Today in Forces of Fame we’re heading to the bloody fields of the American Civil War to take a look at one of the most legendary formations of the Union – the mighty and much-lauded ‘Black Hats’ of the Iron Brigade – and how to use them in Epic Battles (finally, something that isn’t covered in armour! -ed.)!

Formed from the 2nd, 6th, and 7th Wisconsin, 19th Indiana, and 24th Michigan Infantry regiments, along with Battery B of the 4th US Light Artillery, the brigade was uniquely clothed among the Union Army. Wearing a stylish dark blue frock coat and trousers, their most recognisable uniform item was the tall black 1858 model Hardee hat. Resembling nothing so much as a folded top hat and replete with a feathered plume, it was technically the regulation dress hat for all enlisted Union soldiers, although the vast majority considered it wildly impractical for campaign use. Nevertheless, the brigade wore them into combat with pride throughout the war in one of the last gasps of the Napoleonic ethos of going to battle in style, earning them the sobriquet of ‘Black Hats’.

Having been blooded at Second Bull Run, where they performed admirably, the brigade earned the ‘Iron’ moniker at the Battle of South Mountain in 1862. Supposedly, Major General McLellan had stated to Major General Hooker that the brigade “…must be made of iron” and consisted of “the best troops in the world”. While this is possibly apocryphal, the name and story were enthusiastically adopted soon after by the troops, and the formation became known thereafter as the ‘Iron Brigade’. Discipline was good and morale high, aided by its ‘all-Western’ regimental composition and strong esprit de corps. The hats probably helped, too!

While well-known and regarded for its discipline, fighting spirit, and unique uniform, the Iron Brigade also held the doleful honour of suffering the highest percentage of casualties of any brigade during the war. While individual figures and reports vary somewhat, the litany of killed and wounded was staggering, even by the callous metric of the American Civil War. At Gettysburg in 1863 (where the unit fought well, capturing hundreds of Confederate prisoners) the Iron Brigade was severely mauled, with 61% of its men becoming casualties. The toll in the individual regiments was even higher – the 2nd Wisconsin lost two-thirds of its strength in those three bloody days.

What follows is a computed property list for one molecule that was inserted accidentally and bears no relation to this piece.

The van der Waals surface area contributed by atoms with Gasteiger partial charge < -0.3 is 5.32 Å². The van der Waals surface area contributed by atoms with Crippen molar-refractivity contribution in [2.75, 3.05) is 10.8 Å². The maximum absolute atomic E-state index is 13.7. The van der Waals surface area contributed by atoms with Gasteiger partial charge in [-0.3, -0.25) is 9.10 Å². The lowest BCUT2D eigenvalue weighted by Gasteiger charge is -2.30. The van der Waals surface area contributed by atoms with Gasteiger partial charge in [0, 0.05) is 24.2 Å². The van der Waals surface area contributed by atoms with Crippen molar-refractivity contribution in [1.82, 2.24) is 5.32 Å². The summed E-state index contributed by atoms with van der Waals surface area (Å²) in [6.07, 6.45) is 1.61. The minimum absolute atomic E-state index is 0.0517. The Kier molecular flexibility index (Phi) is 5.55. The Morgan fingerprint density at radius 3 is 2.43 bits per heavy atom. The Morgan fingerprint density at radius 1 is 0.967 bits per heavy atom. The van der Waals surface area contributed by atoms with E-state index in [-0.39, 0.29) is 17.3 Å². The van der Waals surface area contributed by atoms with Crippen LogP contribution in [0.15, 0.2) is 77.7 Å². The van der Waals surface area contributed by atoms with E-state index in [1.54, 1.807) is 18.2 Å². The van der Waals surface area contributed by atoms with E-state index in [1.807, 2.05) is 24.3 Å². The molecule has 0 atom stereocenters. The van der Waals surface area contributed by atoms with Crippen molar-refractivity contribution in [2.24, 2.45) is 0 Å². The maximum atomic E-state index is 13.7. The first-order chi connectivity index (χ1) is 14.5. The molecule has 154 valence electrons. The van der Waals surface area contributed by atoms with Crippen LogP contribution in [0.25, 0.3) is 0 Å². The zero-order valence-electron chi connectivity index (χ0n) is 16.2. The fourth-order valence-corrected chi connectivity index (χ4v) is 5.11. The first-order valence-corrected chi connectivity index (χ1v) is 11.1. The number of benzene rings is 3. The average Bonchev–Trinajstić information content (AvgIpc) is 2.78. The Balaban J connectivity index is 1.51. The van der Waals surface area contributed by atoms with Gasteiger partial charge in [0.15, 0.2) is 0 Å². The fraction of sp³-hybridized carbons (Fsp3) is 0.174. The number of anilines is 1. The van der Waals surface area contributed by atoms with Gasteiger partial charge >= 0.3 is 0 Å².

After the losses at Gettysburg the Iron Brigade was reinforced by the addition of the 167th Pennsylvania, losing its ‘all-western’ identity but continuing to fight admirably through the war, taking part in the battles of Mine Run, the Wilderness, Petersburg, and Appomattox Courthouse (where General Robert E. Lee famously surrendered to General Ulysses S. Grant) before mustering out with the rest of the Union’s volunteers. With an enviable reputation and combat record, the Iron Brigade legacy lives on in several modern-day US Army formations, although sadly the Hardee hats appear to have been phased out for good.

In games of Black Powder Epic Battles: American Civil War, the Iron Brigade are some of the finest troops available to a Union commander. Boasting excellent baseline statistics, they can furthermore be upgraded to Elite – either 6, 5, or 4+ – making them much more likely to reform from Disorder. They can also be made Brave, Stubborn, and Tough Fighters. Finally, they’re immune to the Rebel Yell special rule – for free! Taking all of these options brings the unit to a whopping 59 points, but makes them one of the nastiest bunch of fighters on the field! Even with fewer upgrades they’re still an ideal force to anchor your battleline – the only downside is that you can only take five units, because that’s all there were historically! I’ve used a couple of regiments on several occasions, and they’re some of my very favourite troops in all of Epic Battles.

As is standard for our Epic Battles range, the Iron Brigade boxed set contains three regiments, raring and ready to go. It was then pointed out to us by many of you wonderful types in the community that the ‘classic’ iteration of the brigade had five regiments, so could we please make the regiments available for individual purchase? This seemed sensible, so we did! For a full Iron Brigade of your own, pick up a Brigade boxed set and a pair of Regiment sets and you’ll have everything you need to send Johnny Reb packing – onwards to Richmond, boys!

Other articles in the Forces of Fame Series:

Bolt Action – The Tiger I

Blood Red Skies – Messerschmitt Bf 110

Victory at Sea – The Bismarck

Pike & Shotte – Cuirassiers

1 comment
  1. All resources seem to be pointed towards the Waterloo range (don’t worry, I have al three armies and am just about to purchase ta guard cavalry). This release gave me an idea, as did the title of your article. What about some resin miniatures of the following “Forces of Fame”:
    Louisiana and Florida Zouaves in straw boater and shirts (red shirts everywhere).
    Infantry in Havelocks.
    The Irish Brigade in their overcoats, as per Don Troiani’s famous painting.
    The Stonewall Brigade in their original frock coats and kepi/soft hat.
    And finally, batteries of the various artillery used e.g. Ordnance, Whitworth, Parrot (10 and 20lb), etc.

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